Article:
$100,000 THOROUGHBRED MAKEOVER ATTRACTS TOP TRAINERS FROM TEN SPORTS Retired Racehorse Project (RRP) released today a list of 480 trainers from 45 states, three Canadian Provinces and England who will acquire and train a recently retired racehorse for the $100,000 Thoroughbred Makeover and National Symposium, scheduled for October 27-30 at the Kentucky Horse Park. All ten of the discipline winners from last year’s Makeover will return to defend their titles, along with seventy-three other Makeover alumni on brand new horses. The remaining group of nearly 400 is doing this for the first time. This may be the most diverse group of accomplished horse trainers ever to gather in one place. Among the entries is a large contingent of professionals from the top ranks of their respective sports. It includes fifteen event riders who have competed at the advanced level, four grand prix dressage riders, and four grand prix show jumpers. The field hunter division features two past winners of the North American Field Hunter Championships, and among show hunters are ten who have trained winners at the country’s top A- circuit shows. The strong contingent of barrel racers will be eager to see what 20-time World Champion Lance Graves can do on a Thoroughbred, and the working ranch division mixes lifelong ranch hands with a half-dozen show and rodeo veterans wearing World Champion belt buckles. At least six of the polo trainers make their livings training and selling to the world’s top players, and the Competitive Trails division is an eclectic mix of endurance riders, Extreme Cowboy Race veterans, and all manner of trail and obstacle class winners. And then there is the crowd-favorite freestyle division. It features 14 Mustang Makeover alumni, Road to the Horse trainers, a National Cavalry Champion in mounted pistols and saber, an AQHA World Champion driver, and the entertainment director of Arabian Nights Theater. “Reading through the applications of these 480 trainers was like opening Christmas presents,” said RRP President Steuart Pittman. “Off-track Thoroughbreds dominated the horse show world in this country when they were in the barns of our very best riders and trainers. We believe that a key to restoring demand for these horses is matching some of them with the best trainers. Doing so not only increases their chances of winning, but it iencourages those trainers’ clients and fans to consider an off-track Thoroughbred. “With the carrot of $100,000 in prize money, lots of promotion, and a buzz among the horse industry too loud to ignore, we have recruited trainers who are leaders in their sports. Many of these trainers have barns full of warmbloods and Quarter Horses. Some grew up on Thoroughbreds and feel like this is coming home. Others are trying something completely new. Lindsey Partridge won Competitive Trails and the overall title of America’s Most Wanted Thoroughbred last year with her grey mare Soar. When asked how she felt about the flood of top trainers coming to challenge her title, she said without hesitation, “I think it’s fantastic! It means more Thoroughbreds are going to be rehomed and showcased to their full potential.” That is the spirit that makes this competition unique. It truly is about the horses, and that shared commitment is felt throughout the barns and all the arenas. It is an even playing field for amateurs, pros, and juniors, and money can’t buy success. With $100,000 and major bragging rights on the line, the Makeover does push trainers to do their very best work. Lindsey’s closing remark was, “I will be upping my game this year.” We suspect she speaks for many.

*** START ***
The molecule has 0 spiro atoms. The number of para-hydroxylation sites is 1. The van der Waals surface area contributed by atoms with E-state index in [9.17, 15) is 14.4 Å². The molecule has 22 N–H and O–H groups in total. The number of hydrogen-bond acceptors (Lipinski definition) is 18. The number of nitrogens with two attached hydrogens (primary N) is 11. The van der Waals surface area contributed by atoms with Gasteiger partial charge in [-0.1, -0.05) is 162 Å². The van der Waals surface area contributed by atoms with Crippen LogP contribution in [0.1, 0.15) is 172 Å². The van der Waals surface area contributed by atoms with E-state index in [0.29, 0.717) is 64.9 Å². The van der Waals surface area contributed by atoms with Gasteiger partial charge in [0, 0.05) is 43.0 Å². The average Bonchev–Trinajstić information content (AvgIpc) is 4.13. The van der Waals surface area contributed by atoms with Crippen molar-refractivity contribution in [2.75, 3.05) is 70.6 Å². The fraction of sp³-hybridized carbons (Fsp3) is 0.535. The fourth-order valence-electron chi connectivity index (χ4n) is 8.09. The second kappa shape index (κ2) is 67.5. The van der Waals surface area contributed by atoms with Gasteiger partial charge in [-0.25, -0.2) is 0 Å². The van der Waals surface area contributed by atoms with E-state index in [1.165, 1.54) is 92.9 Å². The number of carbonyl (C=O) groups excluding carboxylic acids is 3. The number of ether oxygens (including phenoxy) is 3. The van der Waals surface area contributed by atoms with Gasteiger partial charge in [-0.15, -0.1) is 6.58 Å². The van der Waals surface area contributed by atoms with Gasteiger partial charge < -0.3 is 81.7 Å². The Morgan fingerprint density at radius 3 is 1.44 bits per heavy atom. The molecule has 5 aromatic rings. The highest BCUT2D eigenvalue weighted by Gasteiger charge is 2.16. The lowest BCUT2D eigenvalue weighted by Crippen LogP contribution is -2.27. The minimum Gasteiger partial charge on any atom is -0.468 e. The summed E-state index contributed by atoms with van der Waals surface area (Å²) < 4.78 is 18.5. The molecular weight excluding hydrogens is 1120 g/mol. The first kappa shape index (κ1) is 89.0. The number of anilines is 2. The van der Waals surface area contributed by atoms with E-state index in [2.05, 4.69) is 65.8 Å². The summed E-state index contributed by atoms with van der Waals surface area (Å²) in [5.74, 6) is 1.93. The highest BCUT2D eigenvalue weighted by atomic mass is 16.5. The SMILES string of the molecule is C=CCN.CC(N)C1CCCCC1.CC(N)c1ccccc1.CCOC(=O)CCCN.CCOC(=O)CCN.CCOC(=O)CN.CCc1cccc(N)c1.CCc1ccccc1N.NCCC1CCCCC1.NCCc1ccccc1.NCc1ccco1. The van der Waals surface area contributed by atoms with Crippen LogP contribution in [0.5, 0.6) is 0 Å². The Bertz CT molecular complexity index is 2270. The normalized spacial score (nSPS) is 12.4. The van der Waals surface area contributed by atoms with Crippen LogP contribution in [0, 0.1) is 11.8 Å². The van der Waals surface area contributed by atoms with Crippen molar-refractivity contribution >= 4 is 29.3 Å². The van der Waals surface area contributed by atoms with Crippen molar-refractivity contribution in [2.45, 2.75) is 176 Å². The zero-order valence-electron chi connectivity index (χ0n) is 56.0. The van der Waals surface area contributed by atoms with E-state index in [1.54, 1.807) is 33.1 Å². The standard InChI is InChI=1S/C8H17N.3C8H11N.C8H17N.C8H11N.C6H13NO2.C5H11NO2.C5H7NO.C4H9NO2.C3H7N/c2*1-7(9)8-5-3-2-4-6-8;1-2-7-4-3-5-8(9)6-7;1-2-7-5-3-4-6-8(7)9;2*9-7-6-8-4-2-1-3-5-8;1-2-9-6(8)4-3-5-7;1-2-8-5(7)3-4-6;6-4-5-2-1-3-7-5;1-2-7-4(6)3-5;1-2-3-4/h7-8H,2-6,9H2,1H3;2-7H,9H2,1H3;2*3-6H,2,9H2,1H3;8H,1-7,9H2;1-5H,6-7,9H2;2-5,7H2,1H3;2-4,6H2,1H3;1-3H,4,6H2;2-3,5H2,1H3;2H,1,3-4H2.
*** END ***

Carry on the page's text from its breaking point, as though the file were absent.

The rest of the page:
Darlington Polo Club - History

The Darlington Polo Club is in its 79th consecutive season. The Club began playing in the summer of 1937 when Cliff Braden and other interested fans retrieved a ball from under a car at a game in Zelienople. They began playing the sport in Darlington in a very primitive fashion. Their mounts were plow horses. They used gasoline cans for goal posts and lit the field with a series of floodlights hung from the surrounding trees. The founders of the club would be surprised at the advancements the club has made since it humble beginnings. In recent years, the club has purchased a lighting system that was used to light the local high school football stadium. Most players ride athletic Thoroughbreds with a few preferring the Quarter Horse and Appaloosa Breeds. Quickness and agility are the most sought after traits in a polo horse. The Darlington Polo Clubs home season begins in mid May and runs to the end of August. We play our home games at 8:00 P.M. on Friday nights earning the team the name " Night Riders". We play competitive teams from Canada, Ohio, Michigan, New York, and Virginia. Many of today's high goal professional players have graced the Darlington field early in their careers. The atmosphere at a Friday night game is a mix of hometown sports and backyard festival with a healthy dose of horse and family thrown in for good measure. The local Lion's Club serves up French fries, funnel cakes and other ballpark treats from their concession stand. Most of the players' families are pressed into service as ticket takers, referees, and grooms. Friends and families turn out with lawn chairs and picnic baskets to cheer for the home team. The Darlington Polo Club would like to invite you and your family to come and join us each Friday for polo "under the lights."